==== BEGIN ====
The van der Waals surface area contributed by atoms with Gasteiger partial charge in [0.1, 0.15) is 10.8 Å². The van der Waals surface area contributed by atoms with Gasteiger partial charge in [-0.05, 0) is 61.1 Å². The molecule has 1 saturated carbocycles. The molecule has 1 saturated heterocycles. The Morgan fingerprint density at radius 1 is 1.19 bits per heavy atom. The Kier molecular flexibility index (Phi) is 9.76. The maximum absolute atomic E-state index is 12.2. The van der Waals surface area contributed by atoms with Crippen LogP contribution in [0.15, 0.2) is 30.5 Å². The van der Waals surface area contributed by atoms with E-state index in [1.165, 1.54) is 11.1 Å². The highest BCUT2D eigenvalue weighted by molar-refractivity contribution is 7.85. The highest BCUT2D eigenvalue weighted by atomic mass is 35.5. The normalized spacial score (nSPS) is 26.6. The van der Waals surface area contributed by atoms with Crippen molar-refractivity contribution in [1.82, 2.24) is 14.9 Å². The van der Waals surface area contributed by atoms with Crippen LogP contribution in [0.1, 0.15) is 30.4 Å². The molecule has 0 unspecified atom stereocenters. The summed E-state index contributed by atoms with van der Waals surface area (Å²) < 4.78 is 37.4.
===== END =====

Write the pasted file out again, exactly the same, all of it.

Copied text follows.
The van der Waals surface area contributed by atoms with Gasteiger partial charge in [0.1, 0.15) is 10.8 Å². The van der Waals surface area contributed by atoms with Gasteiger partial charge in [-0.05, 0) is 61.1 Å². The molecule has 1 saturated carbocycles. The molecule has 1 saturated heterocycles. The Morgan fingerprint density at radius 1 is 1.19 bits per heavy atom. The Kier molecular flexibility index (Phi) is 9.76. The maximum absolute atomic E-state index is 12.2. The van der Waals surface area contributed by atoms with Crippen LogP contribution in [0.15, 0.2) is 30.5 Å². The van der Waals surface area contributed by atoms with E-state index in [1.165, 1.54) is 11.1 Å². The highest BCUT2D eigenvalue weighted by molar-refractivity contribution is 7.85. The highest BCUT2D eigenvalue weighted by atomic mass is 35.5. The normalized spacial score (nSPS) is 26.6. The van der Waals surface area contributed by atoms with Crippen molar-refractivity contribution in [1.82, 2.24) is 14.9 Å². The van der Waals surface area contributed by atoms with Crippen LogP contribution in [0.1, 0.15) is 30.4 Å². The molecule has 0 unspecified atom stereocenters. The summed E-state index contributed by atoms with van der Waals surface area (Å²) < 4.78 is 37.4.